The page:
In the DVD for Unbreakable, which I think is a fantastic little film fwiw - beautifully slow-paced, nicely low-key ending, well-balanced form (the DVD reveals several deleted action scenes, spare flesh stripped away), and M. Night Shyamalan is clearly a director set on creating a real sense of place for his movies, an imagined city based on real city, as with Woody's NYC or Lynch's LA, he's creating his own private Philadelphia on film, wonderfully sombre muted colours, old (for America) vernacular architecture, industrial detritus etc.)
Anyway. As I was saying.
In the DVD for Unbreakable, you get an extra disk of the usual stuff, but this includes a short documentary called Comic Books and Super Heroes, which is pretty good all things considered: features many luminaries, as well as Samuel L. Jackson, who is clearly a real fan.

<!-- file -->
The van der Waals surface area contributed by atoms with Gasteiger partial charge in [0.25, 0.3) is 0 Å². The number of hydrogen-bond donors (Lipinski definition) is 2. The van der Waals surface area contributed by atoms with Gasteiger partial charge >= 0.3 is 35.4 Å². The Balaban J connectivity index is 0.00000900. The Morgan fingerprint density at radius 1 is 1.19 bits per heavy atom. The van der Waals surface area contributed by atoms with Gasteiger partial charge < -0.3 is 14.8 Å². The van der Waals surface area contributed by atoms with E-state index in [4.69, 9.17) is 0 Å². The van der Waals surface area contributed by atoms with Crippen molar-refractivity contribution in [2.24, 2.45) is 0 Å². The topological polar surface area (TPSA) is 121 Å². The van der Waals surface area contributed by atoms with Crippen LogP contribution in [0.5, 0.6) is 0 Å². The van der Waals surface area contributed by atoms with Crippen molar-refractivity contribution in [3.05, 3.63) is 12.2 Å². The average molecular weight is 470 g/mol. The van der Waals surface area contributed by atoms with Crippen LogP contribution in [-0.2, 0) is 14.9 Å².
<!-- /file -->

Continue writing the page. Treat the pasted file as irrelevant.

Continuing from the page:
There are two angles of interest for regulars here: a) how a sense of the city informed the form of comics, and b) closure, and information delivery.
Trina Robbins notes of the first generation of comic book writers, that "majority of them grew up in New York - in slums, or working class neighbourhoods, and they grew up in apartment buildings - not in single family dwellings in the suburbs - and saw much more of life." Hence the deep understanding the city in comic books, and, as with the Victorian novel, plot devices based around the density and coincidence of city living. (Michael Chabon adds that the superhero myth could in some way be seen as a reflection on promise that is made to the immigrant, that of leaving behind your reality and literally improving yourself.)
There's lots of talk with Will Eisner, and his groundbreaking strip, The Spirit, the first of such comics. And it doesn't mention it, but his series of New York stories (The Building, The Neighbourhood, The Big City etc.) deal specifically with that milieu of the urban working class in the rapidly-changing early 20thC.
Eisner talks about his invention of panels, which determined much of the vocabulary, as he puts it "punctuation". Also, an initially cranky Frank Miller says "I'm mad about the idea of closure - how much the eye can do with how little information ... that's the entire science of comic books."